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Saudi telecoms newcomers find a tangled web
|20 октября 2009
In 2007, Etihad Atheeb Telecom paid $139m for Saudi Arabia’s second fixed-line licence, bringing to an end a monopoly enjoyed by Saudi Telecom, the kingdom’s incumbent provider. Customers, frustrated by the slow, unreliable internet service of Saudi Telecom (STC), quickly opted for the wireless broadband services, including voice and high-speed data, that Etihad Atheeb began to provide under the brand name Go in certain cities.
But two years on, a group of young Saudis has organised a boycott of STC, in protest at persistent high prices and poor service, while the newcomer’s managers complain that fair competition remains a far-off goal.
For a new player in the telecommunications sector, success depends mainly on the ability of the regulator to enforce access to existing infrastructure, but in Saudi Arabia enforcing fair competition rules has been weak at best.
“We have a lot of problems with the incumbent operator, and we are not seeing enough actions from the regulator to stop it,’’ says Ahmed Sindi, Etihad Atheeb’s chief executive. “We do not have access to critical infrastructure like dark fibre; we do not have access to conduits of transmission between various cities because the pricing is very high; and interconnectivity has been delayed massively.”
With a young, rapidly growing population and up to 7m expatriates, Saudi Arabia’s telecoms market is one of the most coveted by local and international companies.
Telecoms service revenues have been increasing at an average rate of about 15 per cent annually, according to the Saudi Communication and Information Technology Commission. Telecoms service revenues rose to SR40bn ($10.7bn) in 2006 from SR19.8bn in 2001, but three-quarters of the total came from mobile services.
In 2002 Saudi Arabia launched a $4bn initial public offering of STC as part of official efforts to speed up privatisation of public enterprises. Thirty per cent of the company has been floated, while the rest is owned by pension and social insurance funds.
When the kingdom joined the World Trade Organisation in 2006, it took further steps to open the telecoms sector to competition and invited international operators to bid for the country’s mobile and fixed licences.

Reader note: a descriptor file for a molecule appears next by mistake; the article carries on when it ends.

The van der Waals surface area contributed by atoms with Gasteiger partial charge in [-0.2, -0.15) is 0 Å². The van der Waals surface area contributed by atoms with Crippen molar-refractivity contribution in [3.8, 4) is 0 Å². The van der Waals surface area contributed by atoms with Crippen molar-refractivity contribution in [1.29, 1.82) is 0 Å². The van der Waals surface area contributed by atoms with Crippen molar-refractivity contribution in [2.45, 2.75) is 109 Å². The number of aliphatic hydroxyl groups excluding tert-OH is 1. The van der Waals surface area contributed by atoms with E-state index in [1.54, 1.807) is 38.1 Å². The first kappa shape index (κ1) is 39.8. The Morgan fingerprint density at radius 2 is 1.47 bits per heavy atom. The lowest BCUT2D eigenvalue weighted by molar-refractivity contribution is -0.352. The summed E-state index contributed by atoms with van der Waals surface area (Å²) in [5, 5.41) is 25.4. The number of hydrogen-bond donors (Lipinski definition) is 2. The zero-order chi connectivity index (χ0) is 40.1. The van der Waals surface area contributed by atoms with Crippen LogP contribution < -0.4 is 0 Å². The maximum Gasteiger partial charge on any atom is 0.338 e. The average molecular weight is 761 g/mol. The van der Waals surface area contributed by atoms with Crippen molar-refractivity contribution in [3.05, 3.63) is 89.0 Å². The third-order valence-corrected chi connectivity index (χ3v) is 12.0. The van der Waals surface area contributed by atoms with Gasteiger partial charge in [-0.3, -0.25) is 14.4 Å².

In 2005 STC also lost its mobile phone monopoly when Etihad Etisalat, or Mobily, began services. Last year, a consortium led by Kuwait’s Mobile Telecom won a third mobile licence.
But while the mobile market is well regulated, critics say competition rules are not enforced when it comes to fixed lines, in part because of the complexity and also because of a lack of means to enforce rulings. The incumbent can derail negotiations for common use of infrastructure for months, especially in countries where monopoly has been the norm for generations.
Atheeb – whose shareholders include the local Atheeb Group and Bahrain Telecom Company (Batelco) – is not the only operator to have won a fixed line and data licence. Optical Communications, led by Verizon Communications of the US, and al-Mutakamilah Company, which is led by Hong Kong’s PCCW, will join the Saudi market soon.
“It is irresponsible when the incumbent can bundle mobile with fixed data in one offer and the mobile services are being heavily used to subsidise losses of data line,” Mr Sindi says. “If this continues, it means the fixed operators will be driven out of the market. The regulator has fantastic rules, but we need to see stronger intervention to stop these practices.”
STC did not respond to a series of calls and e-mails posing these criticisms.
“STC’s main problem is a huge bureaucracy,” says Hisham Abu Jamea, chief investment officer at Bakheet Group, a brokerage. “They still think they are the biggest; they still have a government mentality; their customer service is bad; their internet service is very slow. They cannot afford it with the new competitors in the market.”
Atheeb says its chances of survival depend on investing in the latest technology to meet the appetite among Saudi clients for high-speed communication.
The company plans to invest SR3.8bn by 2014. In January it launched a successful initial public offering of 30 per cent of its capital, in spite of a downturn in the Saudi bourse. The offering was almost 2.5 times oversubscribed.
“We tried to be creative. We provided a nomadic service where you can take your internet everywhere,” Mr Sindi says.
“The shareholders decided to invest in the latest 4G technology. It will be very difficult to compete with us on this level.”
Источник: Financial Times